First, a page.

Androgen insensitivity syndrome (or Morris syndrome) and other associated pathologies

Domenico Dell'Edera, A. Malvasi, E. Vitullo, A. A. Epifania, A. Tinelli, F. Laterza, A. Novelli, E. Pacella, E. Mazzone, G. Novelli

Research output: Contribution to journalArticlepeer-review

Abstract

Background: The androgen insensitivity syndrome (AIS) is a disease connected with the inactivation of AR due to a mutation that inactivate male sexual differentiation, and causes a spectrum of phenotypic anomalies having as a common aspect the loss of reproductive characteristics. Patients: In this paper the clinical, endocrinological and molecular features of three patients are reported. The first case concerns a 17 years old patient, the second an infant suffering from inguinal hernia that has been surgically corrected when he was 3 months old and finally the third case concerns a 57 years old woman. Results: All the subjects had a common primary amenorrhea and a following pelvic echography highlighted the absence of internal genital organs and the presence of a dead-end vagina. All the patients are characterized by a normal male karyotype and present on the short arm of the Y chromosome the SRY gene. Moreover, FISH revealed the presence of androgen receptor gene on the X chromosome and the SRY gene on the Y one. The automatic sequencing of the genes for the androgen receptor (AR) shows that each subject has a mutation in the gene for the androgen receptor (AR). These mutations are associated with complete androgen insensivity syndrome (CAIS). All the cases of study exhibited a negative family history for CAIS. Conclusion: This study confirms the need to perform a pelvic examination by means of echography in pre-pubertal and pubertal age to highlight the normality of the internal genitalia (uterus and ovaries). If a primary amenorrhea is checked, the karyotyping is compulsory. If a Morris's syndrome is suspected, it is of critical importance to find the rudimentary male gonads (by means of MRI, pelvic echography, laparoscopy) and surgically remove them to prevent the onset of malignancies (teratoblastoma, gonadoblastoma). Once the considered disease has been identified, a continuous psychological help can be considered useful for the patient and the family.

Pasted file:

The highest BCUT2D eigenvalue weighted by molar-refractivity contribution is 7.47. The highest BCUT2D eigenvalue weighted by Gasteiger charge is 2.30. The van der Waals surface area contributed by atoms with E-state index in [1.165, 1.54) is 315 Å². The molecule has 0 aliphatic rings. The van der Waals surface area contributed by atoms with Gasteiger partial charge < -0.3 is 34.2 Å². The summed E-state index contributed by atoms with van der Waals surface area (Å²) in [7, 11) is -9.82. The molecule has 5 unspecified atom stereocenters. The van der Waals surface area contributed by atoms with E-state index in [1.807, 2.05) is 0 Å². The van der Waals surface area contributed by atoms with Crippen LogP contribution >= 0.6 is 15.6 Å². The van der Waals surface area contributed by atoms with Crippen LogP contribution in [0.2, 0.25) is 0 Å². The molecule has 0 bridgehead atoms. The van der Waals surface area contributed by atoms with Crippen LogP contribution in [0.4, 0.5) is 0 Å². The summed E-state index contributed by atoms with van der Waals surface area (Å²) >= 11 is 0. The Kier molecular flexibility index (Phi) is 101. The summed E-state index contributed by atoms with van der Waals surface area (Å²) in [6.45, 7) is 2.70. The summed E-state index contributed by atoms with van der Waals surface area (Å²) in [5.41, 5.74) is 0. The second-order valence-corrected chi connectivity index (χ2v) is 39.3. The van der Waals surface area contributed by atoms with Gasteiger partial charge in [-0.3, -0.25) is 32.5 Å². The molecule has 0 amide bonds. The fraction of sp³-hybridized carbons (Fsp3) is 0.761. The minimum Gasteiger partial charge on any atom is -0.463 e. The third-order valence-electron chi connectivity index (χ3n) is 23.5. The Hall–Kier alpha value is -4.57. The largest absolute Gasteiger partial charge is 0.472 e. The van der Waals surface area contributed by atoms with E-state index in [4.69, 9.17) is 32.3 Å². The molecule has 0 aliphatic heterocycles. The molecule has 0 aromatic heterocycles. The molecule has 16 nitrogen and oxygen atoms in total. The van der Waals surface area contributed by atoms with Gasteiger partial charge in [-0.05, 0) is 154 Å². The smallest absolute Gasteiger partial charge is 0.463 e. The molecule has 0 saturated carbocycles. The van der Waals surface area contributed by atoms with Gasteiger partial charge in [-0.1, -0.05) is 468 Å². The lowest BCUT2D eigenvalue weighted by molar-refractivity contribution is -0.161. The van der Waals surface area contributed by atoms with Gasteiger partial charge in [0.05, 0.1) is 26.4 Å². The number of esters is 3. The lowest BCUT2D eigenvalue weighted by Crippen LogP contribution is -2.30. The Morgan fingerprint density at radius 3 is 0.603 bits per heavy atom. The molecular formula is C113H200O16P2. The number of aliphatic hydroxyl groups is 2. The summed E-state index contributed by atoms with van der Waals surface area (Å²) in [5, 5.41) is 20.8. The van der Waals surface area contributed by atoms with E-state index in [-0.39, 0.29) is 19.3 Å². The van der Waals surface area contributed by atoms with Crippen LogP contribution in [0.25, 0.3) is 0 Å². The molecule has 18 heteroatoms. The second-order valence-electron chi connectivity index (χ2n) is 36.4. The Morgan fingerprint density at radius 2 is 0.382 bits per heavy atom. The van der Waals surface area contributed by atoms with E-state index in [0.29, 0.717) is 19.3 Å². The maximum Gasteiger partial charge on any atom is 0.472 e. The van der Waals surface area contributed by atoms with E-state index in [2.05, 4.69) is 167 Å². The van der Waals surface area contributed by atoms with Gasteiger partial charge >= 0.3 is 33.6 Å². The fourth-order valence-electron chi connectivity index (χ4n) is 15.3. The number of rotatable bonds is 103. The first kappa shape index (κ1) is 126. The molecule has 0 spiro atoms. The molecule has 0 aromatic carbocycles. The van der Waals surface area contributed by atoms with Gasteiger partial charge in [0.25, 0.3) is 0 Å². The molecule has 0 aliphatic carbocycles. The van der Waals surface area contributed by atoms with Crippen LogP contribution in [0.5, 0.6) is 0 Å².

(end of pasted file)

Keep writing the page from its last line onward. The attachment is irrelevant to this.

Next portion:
Original languageEnglish
Pages (from-to)947-957
Number of pages11
JournalEuropean Review for Medical and Pharmacological Sciences
Volume14
Issue number11
Publication statusPublished - Nov 2010

Keywords

  • Androgen insensitivity syndrome (AIS)
  • Androgen receptor (AR)
  • XY female

ASJC Scopus subject areas

  • Medicine(all)
  • Pharmacology (medical)

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